On Wednesday this week, Gabriella told us that the WW1 re-enactment was happening on Friday night. We were curious about this because we had not seen any posters or information detailing the event. As Friday rolled around, still no info other than Gabriella and when she said to meet her at 7:30p we headed up, up, up and began our wait for the event to begin. It seems each year the town of Vermiglio re-enacts or dramatizes the evacuation of the town during WW1. Last year, the re-enactment involved much of the town dressing in historical costume and walking part of the path telling the stories of struggle and danger at various stops along the way (all in Italian, of course, so we can only really guess at what was being said). But this year, the town put on more of a dramatization which felt like outdoor theater. There was dramatic lighting and performances and music to set the scene between stories. It was a beautiful night and the effect was mesmerizing. Again, we couldn't understand most of what was being said, but we've done enough research and can understand enough to know that this is a pivotal moment in the lives of these families and of this town. We are so happy we were here to experience this event again this year and see all the ways they changed it. This time it was less re-creation and more of a dramatic presentation. It was well worth the year's wait. We're sad we're going to miss next year's production, because I'm sure it's going to be amazing.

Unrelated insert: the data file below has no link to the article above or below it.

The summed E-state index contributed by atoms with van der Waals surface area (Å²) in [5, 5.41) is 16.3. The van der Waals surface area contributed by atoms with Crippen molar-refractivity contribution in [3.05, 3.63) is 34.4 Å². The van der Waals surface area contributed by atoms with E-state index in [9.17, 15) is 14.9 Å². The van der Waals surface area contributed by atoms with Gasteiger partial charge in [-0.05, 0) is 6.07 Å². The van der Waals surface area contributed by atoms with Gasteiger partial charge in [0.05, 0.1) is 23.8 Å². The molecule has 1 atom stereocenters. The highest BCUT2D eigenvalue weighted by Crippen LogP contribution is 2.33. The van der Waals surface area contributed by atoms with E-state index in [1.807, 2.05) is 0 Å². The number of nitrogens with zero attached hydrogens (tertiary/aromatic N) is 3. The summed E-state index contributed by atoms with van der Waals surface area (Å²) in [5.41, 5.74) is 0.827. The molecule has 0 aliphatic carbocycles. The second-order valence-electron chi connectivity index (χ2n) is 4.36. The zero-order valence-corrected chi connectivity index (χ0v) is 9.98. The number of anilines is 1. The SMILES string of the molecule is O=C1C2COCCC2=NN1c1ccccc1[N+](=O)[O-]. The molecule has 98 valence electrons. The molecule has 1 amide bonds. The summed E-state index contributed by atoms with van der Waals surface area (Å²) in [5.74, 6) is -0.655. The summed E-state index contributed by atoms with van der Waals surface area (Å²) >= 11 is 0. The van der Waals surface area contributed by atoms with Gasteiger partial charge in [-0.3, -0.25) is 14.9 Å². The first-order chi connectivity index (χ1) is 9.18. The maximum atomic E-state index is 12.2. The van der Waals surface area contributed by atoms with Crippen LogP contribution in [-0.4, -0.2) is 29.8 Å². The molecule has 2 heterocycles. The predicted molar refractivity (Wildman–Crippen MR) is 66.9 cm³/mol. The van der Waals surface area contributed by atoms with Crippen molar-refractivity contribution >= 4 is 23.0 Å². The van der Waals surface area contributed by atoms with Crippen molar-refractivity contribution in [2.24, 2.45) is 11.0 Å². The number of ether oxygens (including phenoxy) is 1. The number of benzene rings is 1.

This week there's a special audio track to accompany the photo. There was a group that would sing in between each vignette or story being told. This is the first song they performed to welcome the start of the event.